Muscular dystrophy (MD) is the name used for a number of muscle diseases that cause weakening and lose of function/mobility in the body. Though the exact number of people who have MD is unknown, the most common form is found in 1 out of every 5600 – 7700 males in the US, ages 6 to 24.
(photo credit: Josh M.)
Though it generally shows up at a younger age, adults can develop MD as well.
Medical records reporting conditions similar to MD date back as far as the early 1800’s. Though research and understanding has advanced significantly since then, much is still not understood about what exactly causes it and how it can be treated.
To that end, there is currently no cure to muscular dystrophy. Even treatment is rather broad.
But with the rapid advances in technology recently, scientists are able to see and monitor bodily functions and reactions in ways never before possible.
Current Treatment for Muscular Dystrophy
Though there is no way to prevent the progression of MD, there are some treatment options currently available. Physical therapy and exercise can slow the weakening of muscles, lessen joint pain, and prevent spinal deformation.
Surgery can help with muscle pain and function as well. For more severe cases, a person is often given a pacemaker. Corticosteroid is a type of hormonal steroid that can slow muscle wasting. Other medications are often given to lessen pain and tension.
Breathing exercises and heart monitoring are an important part of MD treatment, as complications with the lungs and heart tend to be a greater threat than the muscle weakening itself.
Trials and Testings on the Horizon
A number of treatments and theories are currently being tested out regarding MD. For certain types of MD, autopsies have shown that there appears to be a shortage of or complication involving the dystrophin gene. Scientists are looking into injecting healthy dystrophin genes into the human body, hoping that this might slow or reverse the effects of MD.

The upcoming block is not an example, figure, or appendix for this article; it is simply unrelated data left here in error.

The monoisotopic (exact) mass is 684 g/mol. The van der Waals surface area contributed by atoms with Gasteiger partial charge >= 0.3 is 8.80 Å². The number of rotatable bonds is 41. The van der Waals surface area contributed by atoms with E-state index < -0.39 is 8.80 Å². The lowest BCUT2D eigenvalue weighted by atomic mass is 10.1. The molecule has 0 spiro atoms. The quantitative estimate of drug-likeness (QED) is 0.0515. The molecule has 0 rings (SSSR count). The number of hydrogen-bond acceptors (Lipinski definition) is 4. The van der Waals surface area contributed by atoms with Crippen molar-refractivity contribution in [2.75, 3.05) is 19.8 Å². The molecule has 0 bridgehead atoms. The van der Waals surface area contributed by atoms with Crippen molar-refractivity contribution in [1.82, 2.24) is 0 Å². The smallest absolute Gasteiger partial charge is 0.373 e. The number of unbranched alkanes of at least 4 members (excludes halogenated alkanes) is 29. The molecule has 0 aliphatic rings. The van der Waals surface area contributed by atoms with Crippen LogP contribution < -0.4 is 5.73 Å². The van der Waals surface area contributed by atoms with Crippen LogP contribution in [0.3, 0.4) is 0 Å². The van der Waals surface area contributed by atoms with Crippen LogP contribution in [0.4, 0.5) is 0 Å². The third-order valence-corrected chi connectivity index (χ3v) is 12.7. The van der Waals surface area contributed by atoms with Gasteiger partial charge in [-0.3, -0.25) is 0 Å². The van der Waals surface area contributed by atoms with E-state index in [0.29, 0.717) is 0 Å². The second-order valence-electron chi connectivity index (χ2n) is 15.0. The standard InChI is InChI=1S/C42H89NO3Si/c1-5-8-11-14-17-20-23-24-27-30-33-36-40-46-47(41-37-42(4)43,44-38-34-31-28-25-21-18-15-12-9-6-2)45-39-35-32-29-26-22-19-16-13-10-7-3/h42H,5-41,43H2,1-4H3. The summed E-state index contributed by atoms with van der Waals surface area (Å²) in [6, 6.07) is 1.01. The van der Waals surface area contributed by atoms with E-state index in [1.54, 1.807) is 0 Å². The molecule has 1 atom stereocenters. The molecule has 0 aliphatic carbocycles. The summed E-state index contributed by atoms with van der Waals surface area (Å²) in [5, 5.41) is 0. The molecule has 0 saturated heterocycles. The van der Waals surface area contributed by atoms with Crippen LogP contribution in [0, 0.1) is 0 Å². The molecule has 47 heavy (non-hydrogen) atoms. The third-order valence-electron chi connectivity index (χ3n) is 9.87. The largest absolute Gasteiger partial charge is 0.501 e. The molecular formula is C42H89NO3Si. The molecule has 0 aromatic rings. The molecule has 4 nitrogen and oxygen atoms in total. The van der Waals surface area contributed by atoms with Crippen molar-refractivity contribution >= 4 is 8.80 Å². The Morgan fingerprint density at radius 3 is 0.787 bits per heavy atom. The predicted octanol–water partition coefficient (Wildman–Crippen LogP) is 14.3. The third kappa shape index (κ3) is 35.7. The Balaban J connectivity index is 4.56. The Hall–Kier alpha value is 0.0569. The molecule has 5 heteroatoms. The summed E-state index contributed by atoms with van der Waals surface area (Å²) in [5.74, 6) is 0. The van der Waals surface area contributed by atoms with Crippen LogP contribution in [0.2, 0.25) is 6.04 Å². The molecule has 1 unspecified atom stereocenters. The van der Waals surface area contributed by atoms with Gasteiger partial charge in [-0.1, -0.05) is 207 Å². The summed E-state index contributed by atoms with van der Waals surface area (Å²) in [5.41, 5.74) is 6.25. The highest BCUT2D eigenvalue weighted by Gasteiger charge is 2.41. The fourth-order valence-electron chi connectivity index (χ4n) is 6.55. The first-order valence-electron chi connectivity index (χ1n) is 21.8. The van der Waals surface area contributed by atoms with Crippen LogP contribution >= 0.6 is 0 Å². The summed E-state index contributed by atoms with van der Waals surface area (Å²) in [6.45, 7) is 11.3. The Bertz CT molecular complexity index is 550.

Other trials are utilizing the supplements creatine and glutamine to possibly improve muscle function. Nutrition as a whole is a key focus point for many current studies, from protein levels to calcium intake, and more.
Some scientists are looking into adding new, fully functioning muscle onto a person’s body to restore function. Earlier this year, a team of researchers was able to develop a muscle in a laboratory that was then successfully grafted onto the legs of mice. Though they’re not ready for human trials yet, they’re building their way there.
A scientific breakthrough like this wouldn’t just affect people with MD, but those with severe muscular injuries as well.
The Future of Muscular Dystrophy
The medical breakthroughs we’ve seen in the past two-three years on a level never seen before. From lab grown organs to 3D printed body replacements to the restoration of hearing and site with mechanical devices, there’s little doubt that the future is here regarding medicine and technology.
No, there might not be a cure for muscular dystrophy, but there are many trials currently going on. Even if they don’t result in full-cure or a better treatment, these types of tests do usually lead to a better understanding of the condition.
And the more doctors understand muscular dystrophy, the more likely they are to find a way around it eventually.
Rollx Vans and Muscular Dystrophy
Rollx Vans, a nationwide distributor of wheelchair vans for sale partners with organizations such as MDA to raise awareness and drive research for conditions such as muscular dystrophy.